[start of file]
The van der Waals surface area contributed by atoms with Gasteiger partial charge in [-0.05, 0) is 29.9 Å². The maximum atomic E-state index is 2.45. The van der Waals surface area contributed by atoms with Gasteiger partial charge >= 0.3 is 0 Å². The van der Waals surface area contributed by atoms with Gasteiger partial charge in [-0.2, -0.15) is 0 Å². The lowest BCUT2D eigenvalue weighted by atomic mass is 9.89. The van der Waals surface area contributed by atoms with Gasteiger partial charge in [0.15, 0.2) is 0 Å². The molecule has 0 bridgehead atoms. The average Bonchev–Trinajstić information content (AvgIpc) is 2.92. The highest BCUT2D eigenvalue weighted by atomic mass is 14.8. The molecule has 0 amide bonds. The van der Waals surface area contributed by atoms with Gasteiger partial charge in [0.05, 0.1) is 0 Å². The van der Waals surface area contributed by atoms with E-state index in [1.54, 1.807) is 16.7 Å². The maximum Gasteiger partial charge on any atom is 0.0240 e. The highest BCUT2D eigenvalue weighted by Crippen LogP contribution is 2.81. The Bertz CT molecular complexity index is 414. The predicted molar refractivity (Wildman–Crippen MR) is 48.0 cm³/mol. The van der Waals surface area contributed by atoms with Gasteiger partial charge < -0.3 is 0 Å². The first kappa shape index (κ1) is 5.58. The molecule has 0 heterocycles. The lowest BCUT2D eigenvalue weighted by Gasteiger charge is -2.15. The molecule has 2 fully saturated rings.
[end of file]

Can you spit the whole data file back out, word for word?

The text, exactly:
The van der Waals surface area contributed by atoms with Gasteiger partial charge in [-0.05, 0) is 29.9 Å². The maximum atomic E-state index is 2.45. The van der Waals surface area contributed by atoms with Gasteiger partial charge >= 0.3 is 0 Å². The van der Waals surface area contributed by atoms with Gasteiger partial charge in [-0.2, -0.15) is 0 Å². The lowest BCUT2D eigenvalue weighted by atomic mass is 9.89. The van der Waals surface area contributed by atoms with Gasteiger partial charge in [0.15, 0.2) is 0 Å². The molecule has 0 bridgehead atoms. The average Bonchev–Trinajstić information content (AvgIpc) is 2.92. The highest BCUT2D eigenvalue weighted by atomic mass is 14.8. The molecule has 0 amide bonds. The van der Waals surface area contributed by atoms with Gasteiger partial charge in [0.05, 0.1) is 0 Å². The van der Waals surface area contributed by atoms with E-state index in [1.54, 1.807) is 16.7 Å². The maximum Gasteiger partial charge on any atom is 0.0240 e. The highest BCUT2D eigenvalue weighted by Crippen LogP contribution is 2.81. The Bertz CT molecular complexity index is 414. The predicted molar refractivity (Wildman–Crippen MR) is 48.0 cm³/mol. The van der Waals surface area contributed by atoms with Gasteiger partial charge < -0.3 is 0 Å². The first kappa shape index (κ1) is 5.58. The molecule has 0 heterocycles. The lowest BCUT2D eigenvalue weighted by Gasteiger charge is -2.15. The molecule has 2 fully saturated rings.